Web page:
Yes, that's the bottom line: non-fiction is easier to sell as long as the author has some sort of base. But keep in mind one thing: non-fic almost always sells on proposal, and if a publisher's going to buy a book that hasn't been written yet, there has to be a damn good reason to make the investment.

I don't see what the problem is, though - if you're an expert in something, prove it. If you have something to say, back it up with evidence that you're the person who should be saying it. What makes YOU a cut above everyone else? That's platform.

Ryan Field said...

I'm just curious about this...as a reader.

Don't publishers ever stop and think the public would love (we CRAVE)something new in non-fiction every now and then? And, why the hell can't the "platform" (how I hate that cliched word)come from the published book?

I don't write non-fiction and never will,so I have no prefessional interest in this, but I know what I won't buy anymore as a consumer...and that's another tired, over-promoted non-fiction book by some creepy, platformed, quasi writer who uses the word "that" so many times in a sentence you can't concentrate on the material. C'mon, they are giving publishing contracts to people who LOST on American Idol these days.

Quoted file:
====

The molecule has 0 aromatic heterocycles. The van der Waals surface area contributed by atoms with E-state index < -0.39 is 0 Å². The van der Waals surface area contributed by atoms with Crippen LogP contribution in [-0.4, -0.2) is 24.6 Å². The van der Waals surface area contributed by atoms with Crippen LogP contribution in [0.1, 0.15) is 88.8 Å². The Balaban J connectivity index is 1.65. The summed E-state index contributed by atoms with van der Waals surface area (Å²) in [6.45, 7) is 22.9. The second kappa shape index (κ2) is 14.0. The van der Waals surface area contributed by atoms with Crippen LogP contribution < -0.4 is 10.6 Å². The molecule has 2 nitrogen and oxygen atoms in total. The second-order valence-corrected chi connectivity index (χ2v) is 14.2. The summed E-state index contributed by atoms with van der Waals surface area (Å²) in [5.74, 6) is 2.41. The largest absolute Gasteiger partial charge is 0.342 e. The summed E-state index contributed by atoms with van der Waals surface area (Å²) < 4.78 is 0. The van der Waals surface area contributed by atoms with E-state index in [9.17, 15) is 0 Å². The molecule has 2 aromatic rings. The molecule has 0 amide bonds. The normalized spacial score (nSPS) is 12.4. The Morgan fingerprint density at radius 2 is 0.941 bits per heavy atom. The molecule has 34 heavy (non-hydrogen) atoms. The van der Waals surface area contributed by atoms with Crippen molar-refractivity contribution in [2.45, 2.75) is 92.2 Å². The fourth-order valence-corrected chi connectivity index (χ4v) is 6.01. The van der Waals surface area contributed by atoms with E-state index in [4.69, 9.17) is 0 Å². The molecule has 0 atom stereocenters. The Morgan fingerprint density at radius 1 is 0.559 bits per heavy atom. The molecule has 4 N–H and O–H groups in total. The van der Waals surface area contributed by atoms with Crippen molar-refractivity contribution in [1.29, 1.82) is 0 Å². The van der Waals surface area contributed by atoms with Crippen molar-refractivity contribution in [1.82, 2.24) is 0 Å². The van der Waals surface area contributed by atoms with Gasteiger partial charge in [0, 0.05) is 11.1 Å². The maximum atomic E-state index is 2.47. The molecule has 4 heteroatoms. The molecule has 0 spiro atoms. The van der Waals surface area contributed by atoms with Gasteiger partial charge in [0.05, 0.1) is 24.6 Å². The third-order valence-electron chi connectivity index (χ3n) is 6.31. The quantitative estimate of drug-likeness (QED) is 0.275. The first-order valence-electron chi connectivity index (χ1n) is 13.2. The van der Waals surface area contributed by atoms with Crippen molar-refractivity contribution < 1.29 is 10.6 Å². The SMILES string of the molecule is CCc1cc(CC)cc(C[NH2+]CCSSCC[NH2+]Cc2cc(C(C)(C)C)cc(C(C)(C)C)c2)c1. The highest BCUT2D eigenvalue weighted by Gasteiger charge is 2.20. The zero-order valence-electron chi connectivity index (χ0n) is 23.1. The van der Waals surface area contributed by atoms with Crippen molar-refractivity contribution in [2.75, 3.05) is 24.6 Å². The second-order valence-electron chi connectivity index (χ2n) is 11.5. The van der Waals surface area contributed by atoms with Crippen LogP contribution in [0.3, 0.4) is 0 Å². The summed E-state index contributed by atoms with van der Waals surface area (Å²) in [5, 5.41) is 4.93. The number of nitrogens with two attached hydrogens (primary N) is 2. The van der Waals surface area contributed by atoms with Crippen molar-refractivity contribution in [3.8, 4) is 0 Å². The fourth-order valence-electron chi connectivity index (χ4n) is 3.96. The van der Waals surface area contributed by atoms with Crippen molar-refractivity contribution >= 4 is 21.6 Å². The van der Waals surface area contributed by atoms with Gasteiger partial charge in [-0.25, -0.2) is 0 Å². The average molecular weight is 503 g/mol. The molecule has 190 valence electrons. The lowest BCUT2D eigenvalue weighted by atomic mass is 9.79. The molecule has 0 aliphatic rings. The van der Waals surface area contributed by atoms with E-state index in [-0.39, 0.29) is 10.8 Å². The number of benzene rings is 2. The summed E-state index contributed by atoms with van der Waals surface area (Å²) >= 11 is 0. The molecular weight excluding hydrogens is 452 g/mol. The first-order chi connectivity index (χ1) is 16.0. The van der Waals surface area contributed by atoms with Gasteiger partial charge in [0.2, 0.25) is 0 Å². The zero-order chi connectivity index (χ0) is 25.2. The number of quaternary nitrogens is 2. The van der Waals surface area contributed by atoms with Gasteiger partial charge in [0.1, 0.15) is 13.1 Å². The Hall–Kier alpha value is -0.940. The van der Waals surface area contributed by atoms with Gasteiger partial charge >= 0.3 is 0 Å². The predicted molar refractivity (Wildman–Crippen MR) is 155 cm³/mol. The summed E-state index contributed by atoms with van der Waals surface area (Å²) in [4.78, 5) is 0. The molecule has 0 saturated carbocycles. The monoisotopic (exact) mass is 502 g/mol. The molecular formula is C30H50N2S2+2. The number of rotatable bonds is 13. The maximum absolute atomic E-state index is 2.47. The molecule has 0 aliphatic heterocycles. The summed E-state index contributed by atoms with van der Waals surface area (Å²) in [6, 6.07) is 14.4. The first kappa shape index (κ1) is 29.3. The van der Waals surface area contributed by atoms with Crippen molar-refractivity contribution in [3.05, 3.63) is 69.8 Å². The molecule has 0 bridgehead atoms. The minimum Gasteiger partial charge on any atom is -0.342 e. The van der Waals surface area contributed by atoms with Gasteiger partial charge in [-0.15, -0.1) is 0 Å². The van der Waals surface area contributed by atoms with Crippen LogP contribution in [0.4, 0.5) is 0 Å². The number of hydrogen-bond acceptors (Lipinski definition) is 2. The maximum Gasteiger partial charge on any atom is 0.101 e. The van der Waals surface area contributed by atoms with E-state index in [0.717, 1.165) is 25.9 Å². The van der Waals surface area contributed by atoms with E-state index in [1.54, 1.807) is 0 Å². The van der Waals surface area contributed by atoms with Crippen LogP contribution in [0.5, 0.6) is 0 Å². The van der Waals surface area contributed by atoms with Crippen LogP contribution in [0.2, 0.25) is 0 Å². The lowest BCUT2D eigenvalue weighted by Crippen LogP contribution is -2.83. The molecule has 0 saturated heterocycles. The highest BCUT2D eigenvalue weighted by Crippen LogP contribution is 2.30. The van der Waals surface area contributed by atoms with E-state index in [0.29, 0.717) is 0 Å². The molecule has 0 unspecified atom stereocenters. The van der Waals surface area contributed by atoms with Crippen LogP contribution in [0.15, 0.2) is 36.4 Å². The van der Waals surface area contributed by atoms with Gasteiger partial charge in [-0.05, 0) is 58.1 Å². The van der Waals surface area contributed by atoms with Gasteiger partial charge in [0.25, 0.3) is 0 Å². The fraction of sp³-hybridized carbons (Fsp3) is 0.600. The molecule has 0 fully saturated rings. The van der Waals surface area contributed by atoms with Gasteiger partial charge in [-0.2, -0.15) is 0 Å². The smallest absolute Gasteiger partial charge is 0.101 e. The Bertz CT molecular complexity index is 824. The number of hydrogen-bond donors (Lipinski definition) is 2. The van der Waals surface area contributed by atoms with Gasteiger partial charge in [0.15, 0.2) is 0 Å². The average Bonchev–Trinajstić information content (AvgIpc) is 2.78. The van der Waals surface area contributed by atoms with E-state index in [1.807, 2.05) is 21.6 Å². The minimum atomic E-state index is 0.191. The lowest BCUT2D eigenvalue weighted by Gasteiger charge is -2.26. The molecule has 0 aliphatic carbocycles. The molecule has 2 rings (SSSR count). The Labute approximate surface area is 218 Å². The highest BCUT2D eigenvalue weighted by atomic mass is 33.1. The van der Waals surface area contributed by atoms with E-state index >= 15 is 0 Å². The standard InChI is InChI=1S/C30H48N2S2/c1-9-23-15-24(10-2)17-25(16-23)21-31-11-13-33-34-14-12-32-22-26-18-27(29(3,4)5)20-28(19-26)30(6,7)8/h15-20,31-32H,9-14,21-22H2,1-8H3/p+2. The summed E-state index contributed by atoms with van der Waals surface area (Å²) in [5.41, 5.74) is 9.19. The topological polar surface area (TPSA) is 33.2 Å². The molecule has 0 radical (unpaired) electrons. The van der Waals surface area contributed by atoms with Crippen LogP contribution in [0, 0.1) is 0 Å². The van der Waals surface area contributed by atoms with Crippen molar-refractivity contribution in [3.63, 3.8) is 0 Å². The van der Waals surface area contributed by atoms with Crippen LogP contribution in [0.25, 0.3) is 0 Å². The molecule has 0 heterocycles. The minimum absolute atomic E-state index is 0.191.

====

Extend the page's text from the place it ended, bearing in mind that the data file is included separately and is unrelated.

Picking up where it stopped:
To whoever wrote this letter to Miss Snark: I'd buy your book, and pay extra if the bookstore placed it in the front window and shoved Suze Orman in the back row with Dr. Phil and Rachel Ray and Taylor Hicks from American Idol.

nyc/caribbean ragazza said...

I get why non-fiction require a "platform". Like one of the above posters said, non-fiction is usually sold by proposal. So it better be a great idea/subject and the writer has to have a way to reach out to an audience that would care about such idea/subject.

You are not submitting a full MS, so the agents/publishers have no idea what type of writer you are.

That said don't freaked out. You don't have to be a nationwide huge name like Oprah/Dr. laura etc. The writers that wrote "He's Not That Into" were not household names but they had a great idea and a platform (a little show they wrote on called Sex and the City).